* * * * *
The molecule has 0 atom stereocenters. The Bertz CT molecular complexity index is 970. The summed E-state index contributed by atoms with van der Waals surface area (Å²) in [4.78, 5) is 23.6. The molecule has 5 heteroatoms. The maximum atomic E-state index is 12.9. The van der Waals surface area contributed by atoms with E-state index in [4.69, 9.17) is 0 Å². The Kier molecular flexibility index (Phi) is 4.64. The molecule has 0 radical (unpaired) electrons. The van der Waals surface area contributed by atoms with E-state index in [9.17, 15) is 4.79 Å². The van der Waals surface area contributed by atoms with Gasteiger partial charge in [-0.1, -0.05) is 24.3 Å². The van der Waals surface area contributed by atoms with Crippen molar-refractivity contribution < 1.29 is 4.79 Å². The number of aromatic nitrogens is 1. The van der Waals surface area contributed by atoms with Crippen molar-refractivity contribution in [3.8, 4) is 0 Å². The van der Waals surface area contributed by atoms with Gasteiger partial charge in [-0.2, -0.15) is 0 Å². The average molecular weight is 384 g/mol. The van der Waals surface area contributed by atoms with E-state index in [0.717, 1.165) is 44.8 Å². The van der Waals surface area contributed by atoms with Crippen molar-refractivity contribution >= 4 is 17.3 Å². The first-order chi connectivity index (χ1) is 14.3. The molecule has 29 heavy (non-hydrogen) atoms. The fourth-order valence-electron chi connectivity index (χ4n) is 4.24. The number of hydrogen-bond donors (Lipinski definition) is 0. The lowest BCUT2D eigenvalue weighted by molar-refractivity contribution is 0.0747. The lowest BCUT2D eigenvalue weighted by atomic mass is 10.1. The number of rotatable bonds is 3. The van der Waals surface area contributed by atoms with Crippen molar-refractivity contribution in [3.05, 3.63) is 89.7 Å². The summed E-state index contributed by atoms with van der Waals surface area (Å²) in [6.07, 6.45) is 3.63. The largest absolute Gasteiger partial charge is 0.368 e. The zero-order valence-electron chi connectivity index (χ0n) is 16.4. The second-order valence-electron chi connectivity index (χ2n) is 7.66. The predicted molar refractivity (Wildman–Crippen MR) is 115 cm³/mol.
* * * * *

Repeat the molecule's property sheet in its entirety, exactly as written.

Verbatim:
The molecule has 0 atom stereocenters. The Bertz CT molecular complexity index is 970. The summed E-state index contributed by atoms with van der Waals surface area (Å²) in [4.78, 5) is 23.6. The molecule has 5 heteroatoms. The maximum atomic E-state index is 12.9. The van der Waals surface area contributed by atoms with E-state index in [4.69, 9.17) is 0 Å². The Kier molecular flexibility index (Phi) is 4.64. The molecule has 0 radical (unpaired) electrons. The van der Waals surface area contributed by atoms with E-state index in [9.17, 15) is 4.79 Å². The van der Waals surface area contributed by atoms with Gasteiger partial charge in [-0.1, -0.05) is 24.3 Å². The van der Waals surface area contributed by atoms with Crippen molar-refractivity contribution < 1.29 is 4.79 Å². The number of aromatic nitrogens is 1. The van der Waals surface area contributed by atoms with Crippen molar-refractivity contribution in [3.8, 4) is 0 Å². The van der Waals surface area contributed by atoms with Gasteiger partial charge in [-0.2, -0.15) is 0 Å². The average molecular weight is 384 g/mol. The van der Waals surface area contributed by atoms with E-state index in [0.717, 1.165) is 44.8 Å². The van der Waals surface area contributed by atoms with Crippen molar-refractivity contribution >= 4 is 17.3 Å². The first-order chi connectivity index (χ1) is 14.3. The molecule has 29 heavy (non-hydrogen) atoms. The fourth-order valence-electron chi connectivity index (χ4n) is 4.24. The number of hydrogen-bond donors (Lipinski definition) is 0. The lowest BCUT2D eigenvalue weighted by molar-refractivity contribution is 0.0747. The lowest BCUT2D eigenvalue weighted by atomic mass is 10.1. The number of rotatable bonds is 3. The van der Waals surface area contributed by atoms with Crippen molar-refractivity contribution in [3.05, 3.63) is 89.7 Å². The summed E-state index contributed by atoms with van der Waals surface area (Å²) in [6.07, 6.45) is 3.63. The largest absolute Gasteiger partial charge is 0.368 e. The zero-order valence-electron chi connectivity index (χ0n) is 16.4. The second-order valence-electron chi connectivity index (χ2n) is 7.66. The predicted molar refractivity (Wildman–Crippen MR) is 115 cm³/mol.